Thursday , 18 July 2019

Japanese knotweed eradication continues

Japanese knotweed is continuing to spread throughout the United Kingdom. Although attempts at Japanese knotweed eradication are quite intensive, weed control is still needed as the knotweed remains a significant problem.

The Victorians saw the first introduction of Japanese knotweed. Control of the invasive weed at that time was not considered necessary. However, after many years of freedom Japanese knotweed removal has become essential. As Japanese knotweed thrives away from its original habitat of volcanic and other harsh conditions, the United Kingdom has a perfect climate; consequently, the control of the plant is becoming more and more important. Japanese knotweed eradication is particularly difficult as the nature of the plant means that it grows quickly and weed control is necessary to stop regeneration as the roots will spread quickly; up to three to four inches a day.

Japanese knotweed removal is essential because the plant is very threatening as it can grow through parts of buildings, damaging foundations, drains, and even walls. Also, without effective Japanese knotweed eradication, the rhizomes (roots) of the Japanese plant can still continue to grow underground and appear elsewhere. Japanese knotweed removal does not always solve the problem. Weed control is also needed even after a site has been treated to maintain a Japanese knotweed free area.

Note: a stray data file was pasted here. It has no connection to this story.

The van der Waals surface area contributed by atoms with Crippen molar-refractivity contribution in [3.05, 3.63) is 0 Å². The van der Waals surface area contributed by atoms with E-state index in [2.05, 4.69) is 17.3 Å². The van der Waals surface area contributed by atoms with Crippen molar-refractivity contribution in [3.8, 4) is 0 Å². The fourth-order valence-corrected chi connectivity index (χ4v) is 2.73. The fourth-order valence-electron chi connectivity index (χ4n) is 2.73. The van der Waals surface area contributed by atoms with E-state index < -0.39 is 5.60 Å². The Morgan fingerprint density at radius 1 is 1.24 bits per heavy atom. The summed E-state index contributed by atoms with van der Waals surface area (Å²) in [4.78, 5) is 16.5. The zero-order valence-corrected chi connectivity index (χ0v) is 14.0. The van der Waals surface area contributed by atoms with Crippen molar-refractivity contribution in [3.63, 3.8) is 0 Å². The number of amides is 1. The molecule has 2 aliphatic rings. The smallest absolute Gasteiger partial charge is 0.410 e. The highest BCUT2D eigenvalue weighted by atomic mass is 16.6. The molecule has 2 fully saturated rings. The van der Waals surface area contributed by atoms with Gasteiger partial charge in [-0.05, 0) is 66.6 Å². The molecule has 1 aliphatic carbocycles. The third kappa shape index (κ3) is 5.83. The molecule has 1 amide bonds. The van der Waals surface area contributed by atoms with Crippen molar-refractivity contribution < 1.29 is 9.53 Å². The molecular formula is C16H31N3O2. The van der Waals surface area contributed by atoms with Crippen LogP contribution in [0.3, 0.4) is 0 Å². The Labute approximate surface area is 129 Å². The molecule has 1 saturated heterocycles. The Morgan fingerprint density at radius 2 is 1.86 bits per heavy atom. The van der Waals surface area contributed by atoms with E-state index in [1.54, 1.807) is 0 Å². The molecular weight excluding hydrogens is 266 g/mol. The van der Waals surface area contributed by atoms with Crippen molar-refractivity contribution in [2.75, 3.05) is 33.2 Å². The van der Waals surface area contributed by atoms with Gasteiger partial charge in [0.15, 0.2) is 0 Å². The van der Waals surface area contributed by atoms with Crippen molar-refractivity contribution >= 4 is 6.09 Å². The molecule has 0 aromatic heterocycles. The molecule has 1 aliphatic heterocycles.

Japanese knotweed spreads entirely by vegetative means. They reproduce through small pieces of stem and root cuttings. Therefore spreading the rhizomes on sites will exacerbate the Japanese knotweed problem, causing the need for further eradication.

As Japanese knotweed is such a virulently invasive plant, knotweed control needs to be applied to more than just the ability for it to spread from small pieces of root material. The plant typically springs up in April, when it begins its determined growth in all directions. Thousands of pounds can be added to site costs for Japanese knotweed eradication, it can grow anywhere on all sites across the United Kingdom. Its original habitat is harsh and the climate in the United Kingdom encourages its development, often enveloping our native vegetation. Leaving the problem of even a small amount of Japanese knotweed unchecked is a mistake as its fast growth and high voracity means it will grow to form a new plant from just a fragment of root. Therefore Japanese knotweed is becoming more and more common on sites that are disturbed by human activity including, in particular, many areas where development has been planned.

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